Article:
Medical College of Georgia York, PA, United States
Award: Presidential Poster Award
Ayesha Cheema, MBBS1, Hafiz Muhammad Sharjeel Arshad, MD1, Asad Jehangir, MD2, Loc Ton, MD3, John Erikson Yap, MD4 1Medical College of Georgia, York, PA; 2Medical College of Georgia, Augusta, GA; 3Kaiser Permanente Sacramento, Sacramento, CA; 4Medical College of Georgia at Augusta University, Augusta, GA
Introduction: Isolated chylothorax (in the absence of chylous ascites) due to cirrhosis is very rare condition. Only 1 case has been reported in literature. We present a case of isolated chylothorax caused by cirrhosis which was successfully treated by trans-jugular intrahepatic portosystemic shunt (TIPS)
Case Description/Methods: A 54-years-old female with past medical history of hypertension, diabetes mellitus and obesity was referred to the gastroenterology clinic with a new diagnosis of cirrhosis. Patient was found to have nodular appearing liver during an aborted bariatric surgery and intraoperative biopsies confirmed cirrhosis. Patient subsequently developed peripheral edema and was started on furosemide 40mg and spironolactone 100mg. After a few months, patient developed severe dyspnea and presented to the emergency room. A chest X-ray and CAT scan of chest without contrast showed large right pleural effusion and near-complete atelectasis of right lung (Figure 1a and 1b). Thoracentesis performed by interventional pulmonology showed 3 liters of cloudy yellow milky thick fluid (Figure 1d). Fluid analysis confirmed transudative fluid (fluid protein < 3 g/dl, fluid LDH 50 U/L). Pleural fluid triglycerides were 225 mg/dl and the fluid cholesterol was < 25 mg/dl. These results were consistent with chylothorax. Fluid cultures and cytology results were negative for malignancy or infection. Abdominal ultrasound did not show ascites. Although patient was started on medium chain triglyceride diet, she had 3 further recurrences of large pleural effusions requiring weekly large volume ( >1L) therapeutic thoracentesis. Outpatient CAT scan of abdomen and pelvis showed recurrent right pleural effusion and cirrhosis without significant ascites and portal vein thrombosis (Figure 1c). Patient was also referred for liver transplant evaluation. After multidisciplinary discussion, TIPS was placed for treatment of recurrent chylothorax. Patient’s portosystemic pressure gradient reduced from 25 mmHg to 9 mmHg after TIPS placement. No further recurrence of pleural effusion was observed on 6 months outpatient follow-up.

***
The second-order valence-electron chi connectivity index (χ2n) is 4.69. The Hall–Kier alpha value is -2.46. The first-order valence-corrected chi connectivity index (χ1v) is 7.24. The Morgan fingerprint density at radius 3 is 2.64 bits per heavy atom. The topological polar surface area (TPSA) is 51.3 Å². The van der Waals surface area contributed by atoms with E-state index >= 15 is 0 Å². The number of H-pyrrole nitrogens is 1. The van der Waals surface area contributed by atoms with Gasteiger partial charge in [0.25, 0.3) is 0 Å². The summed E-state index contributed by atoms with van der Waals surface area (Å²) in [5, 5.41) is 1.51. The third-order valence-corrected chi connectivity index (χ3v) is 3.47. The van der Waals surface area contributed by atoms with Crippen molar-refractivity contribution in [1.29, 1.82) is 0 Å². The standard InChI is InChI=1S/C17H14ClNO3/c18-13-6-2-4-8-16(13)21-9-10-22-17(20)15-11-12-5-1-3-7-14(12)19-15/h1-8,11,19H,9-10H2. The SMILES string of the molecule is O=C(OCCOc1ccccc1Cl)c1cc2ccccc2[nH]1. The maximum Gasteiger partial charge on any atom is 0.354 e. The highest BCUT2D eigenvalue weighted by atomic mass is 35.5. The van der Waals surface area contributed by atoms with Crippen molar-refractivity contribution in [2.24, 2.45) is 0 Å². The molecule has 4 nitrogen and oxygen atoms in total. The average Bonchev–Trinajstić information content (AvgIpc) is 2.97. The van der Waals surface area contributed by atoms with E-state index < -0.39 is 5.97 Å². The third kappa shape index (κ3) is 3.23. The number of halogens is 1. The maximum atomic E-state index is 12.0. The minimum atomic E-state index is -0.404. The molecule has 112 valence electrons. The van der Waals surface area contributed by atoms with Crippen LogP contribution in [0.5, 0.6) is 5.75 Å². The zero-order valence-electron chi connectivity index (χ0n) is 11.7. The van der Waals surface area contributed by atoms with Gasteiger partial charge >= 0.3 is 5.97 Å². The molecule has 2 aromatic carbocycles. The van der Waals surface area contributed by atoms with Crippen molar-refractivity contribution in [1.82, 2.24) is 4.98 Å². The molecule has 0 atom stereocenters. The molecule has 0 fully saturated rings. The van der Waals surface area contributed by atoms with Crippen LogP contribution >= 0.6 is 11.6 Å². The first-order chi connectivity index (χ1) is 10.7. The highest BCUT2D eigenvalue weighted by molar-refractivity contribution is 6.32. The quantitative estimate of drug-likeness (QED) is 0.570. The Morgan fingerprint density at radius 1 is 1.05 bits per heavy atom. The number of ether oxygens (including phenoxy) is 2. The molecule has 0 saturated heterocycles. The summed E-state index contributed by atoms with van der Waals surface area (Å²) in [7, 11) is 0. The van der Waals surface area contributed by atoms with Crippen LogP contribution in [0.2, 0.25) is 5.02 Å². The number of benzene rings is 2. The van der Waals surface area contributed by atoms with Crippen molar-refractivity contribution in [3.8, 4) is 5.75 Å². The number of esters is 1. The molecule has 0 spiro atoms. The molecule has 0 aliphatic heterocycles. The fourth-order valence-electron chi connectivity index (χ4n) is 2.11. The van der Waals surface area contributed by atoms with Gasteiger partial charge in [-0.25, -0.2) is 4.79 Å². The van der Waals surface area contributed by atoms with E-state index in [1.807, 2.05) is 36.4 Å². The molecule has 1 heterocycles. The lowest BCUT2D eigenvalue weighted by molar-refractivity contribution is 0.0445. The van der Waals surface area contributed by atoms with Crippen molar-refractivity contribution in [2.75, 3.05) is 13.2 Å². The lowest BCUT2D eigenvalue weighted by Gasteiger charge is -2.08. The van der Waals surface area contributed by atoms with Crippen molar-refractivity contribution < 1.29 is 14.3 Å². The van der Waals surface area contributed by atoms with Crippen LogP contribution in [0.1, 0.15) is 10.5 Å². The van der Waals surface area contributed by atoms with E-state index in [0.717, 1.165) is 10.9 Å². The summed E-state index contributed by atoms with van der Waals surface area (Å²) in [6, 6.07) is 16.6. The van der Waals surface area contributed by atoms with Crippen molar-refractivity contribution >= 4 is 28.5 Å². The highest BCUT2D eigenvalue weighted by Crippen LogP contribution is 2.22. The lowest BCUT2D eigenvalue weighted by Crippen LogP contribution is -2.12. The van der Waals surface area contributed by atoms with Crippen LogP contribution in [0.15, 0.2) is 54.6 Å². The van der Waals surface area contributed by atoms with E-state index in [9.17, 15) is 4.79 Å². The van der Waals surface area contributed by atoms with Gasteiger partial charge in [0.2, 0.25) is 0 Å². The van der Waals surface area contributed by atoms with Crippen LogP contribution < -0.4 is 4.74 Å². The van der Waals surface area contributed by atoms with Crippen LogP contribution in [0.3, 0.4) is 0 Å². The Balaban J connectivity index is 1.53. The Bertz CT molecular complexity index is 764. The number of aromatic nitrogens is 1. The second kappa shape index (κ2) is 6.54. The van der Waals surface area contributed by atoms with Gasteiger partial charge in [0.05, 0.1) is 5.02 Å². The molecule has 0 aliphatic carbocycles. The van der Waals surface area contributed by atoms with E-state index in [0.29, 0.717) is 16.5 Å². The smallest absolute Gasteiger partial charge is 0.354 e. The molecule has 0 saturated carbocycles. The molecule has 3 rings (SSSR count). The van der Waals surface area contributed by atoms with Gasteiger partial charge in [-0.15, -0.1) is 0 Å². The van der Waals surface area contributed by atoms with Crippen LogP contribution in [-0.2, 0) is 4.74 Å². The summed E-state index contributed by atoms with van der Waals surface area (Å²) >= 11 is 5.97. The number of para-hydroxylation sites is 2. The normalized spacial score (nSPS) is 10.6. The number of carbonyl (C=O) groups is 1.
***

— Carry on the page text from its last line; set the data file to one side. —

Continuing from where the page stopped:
Discussion: Portal hypertension causing high splanchnic lymphatic pressure resulting in rupture of lymphatics is thought to be the underlying mechanism of chylothorax in cirrhosis. Isolated chylothorax is very rare complication of cirrhosis. If medium chain triglycerides fail to resolve symptoms, TIPS should be considered for management of recurrent isolated chylothorax.
Figure: Figure 1. Panel 1a. Chest X-ray showing large right sided pleural effusion. Panel 1b. CAT scan of chest showing right sided pleural effusion and atelectasis. Panel 1c. CAT scan of abdomen showing pleural effusion and nodular appearing liver. Panel 1d. Thoracentesis showing cloudy yellow pleural fluid.
Ayesha Cheema indicated no relevant financial relationships.
Hafiz Muhammad Sharjeel Arshad indicated no relevant financial relationships.
Asad Jehangir indicated no relevant financial relationships.
Loc Ton indicated no relevant financial relationships.
John Erikson Yap indicated no relevant financial relationships.
Ayesha Cheema, MBBS1, Hafiz Muhammad Sharjeel Arshad, MD1, Asad Jehangir, MD2, Loc Ton, MD3, John Erikson Yap, MD4. P1845 - Transjugular Intrahepatic Portosystemic Shunt for Treatment of Recurrent Isolated Chylothorax Caused by Cirrhosis, ACG 2021 Annual Scientific Meeting Abstracts. Las Vegas, Nevada: American College of Gastroenterology.